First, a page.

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The Information Honor Code

This is the CampusGuide for the GCC Library's Information Ethics Zoom workshop and is in the development stage.

Reflection on Academic Dishonesty

Why do you think people are academically dishonest?

  • Not enough time to complete a project
  • Stress
  • Tired
  • Ran out of ideas
  • Worried about failing or doing poorly on a paper or assignment

The remedy?

Good timing habits; giving yourself time to learn and evaluate.


 

Strategies to Avoid Academic Dishonesty

Strategy #1 - Time Management

  • Good timing habits

  • Giving yourself time to learn and evaluate

     

Strategy #2 - Recognize what needs citation and attribution

  • Citing any intellectual property that is not common knowledge, your opinion from another work, and some creative common works.

Why do we give credit to the sources we use?

When you cite or neglect to cite a source you use in your work, you're telling people, including your instructors and peers, about your values and ethics. 

When you cite intellectual property, it shows that you respect the hard work of the creators of content you have used in your work to prove or support your thesis. You're saying that you're a serious researcher and back up your ideas with the work that has preceded yours. You're adding your voice to the conversation of many, and in turn, someone may cite your paper or other work someday, giving you credit for your ideas.

You're also giving credit to the voices of those who have or continue to be ignored by the academic (and real) world. Here are a few communities that are working together to make sure their voices are not only heard but given credit for their ideas. Click on each one to find out more about their stories and missions:

Don't see a group here that you think should be included? Or do you know of an organization that supports the scholarship of a specific underrepresented community? Let us know by contacting the library at  library@glendale.edu. Please make sure to mention this workshop/CampusGuide in the subject line.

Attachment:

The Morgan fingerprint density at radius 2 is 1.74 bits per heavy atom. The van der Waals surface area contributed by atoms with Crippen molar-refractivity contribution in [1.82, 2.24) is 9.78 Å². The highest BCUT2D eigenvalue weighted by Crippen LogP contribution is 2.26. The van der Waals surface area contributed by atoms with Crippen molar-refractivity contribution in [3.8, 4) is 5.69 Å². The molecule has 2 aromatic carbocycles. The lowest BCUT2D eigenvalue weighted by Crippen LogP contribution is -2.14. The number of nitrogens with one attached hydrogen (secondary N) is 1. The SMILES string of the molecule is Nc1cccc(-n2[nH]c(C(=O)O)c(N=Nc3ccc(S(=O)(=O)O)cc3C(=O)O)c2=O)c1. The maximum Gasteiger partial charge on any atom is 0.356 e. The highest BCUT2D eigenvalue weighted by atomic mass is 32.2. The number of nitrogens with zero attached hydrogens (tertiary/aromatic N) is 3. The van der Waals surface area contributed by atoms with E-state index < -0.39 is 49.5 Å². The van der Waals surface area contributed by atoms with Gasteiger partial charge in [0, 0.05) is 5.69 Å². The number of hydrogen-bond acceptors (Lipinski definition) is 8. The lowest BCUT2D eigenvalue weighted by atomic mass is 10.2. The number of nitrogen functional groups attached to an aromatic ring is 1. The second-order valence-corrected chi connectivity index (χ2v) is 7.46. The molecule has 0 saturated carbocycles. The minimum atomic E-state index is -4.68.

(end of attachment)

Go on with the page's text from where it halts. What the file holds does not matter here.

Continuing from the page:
Strategy #3 - Use citation styles

  • What citation styles should I use? 

This depends on the disciple. The chart below offers some guidance on when you should use a particular citation style.

This chart shows the three citation styles used in many colleges and universities. There are many more types, depending on the discipline you are studying and the country where the college is located. Always defer to your instructor when using a citation style for your paper, and make sure you are using the most recent edition. 

Three common citation styles and their related disciplines*
Citation Style Disciplines Used (A short list)
MLA English languages and literature, foreign languages, other humanities courses
APA Psychology, education, nursing, business, sociology
Chicago History, religion

(from "What Style Should I Use?" Southern New Hampshire University Shapiro Library)

In-text citation examples: MLA and APA

In-text citations for MLA Style

In-text citations for APA Style


 

Strategy #4 - Get help at the Library's Research Help Desk

Further Sources to Explore

Explore these other sources to help get a handle on Academic Honesty and how to cite sources:

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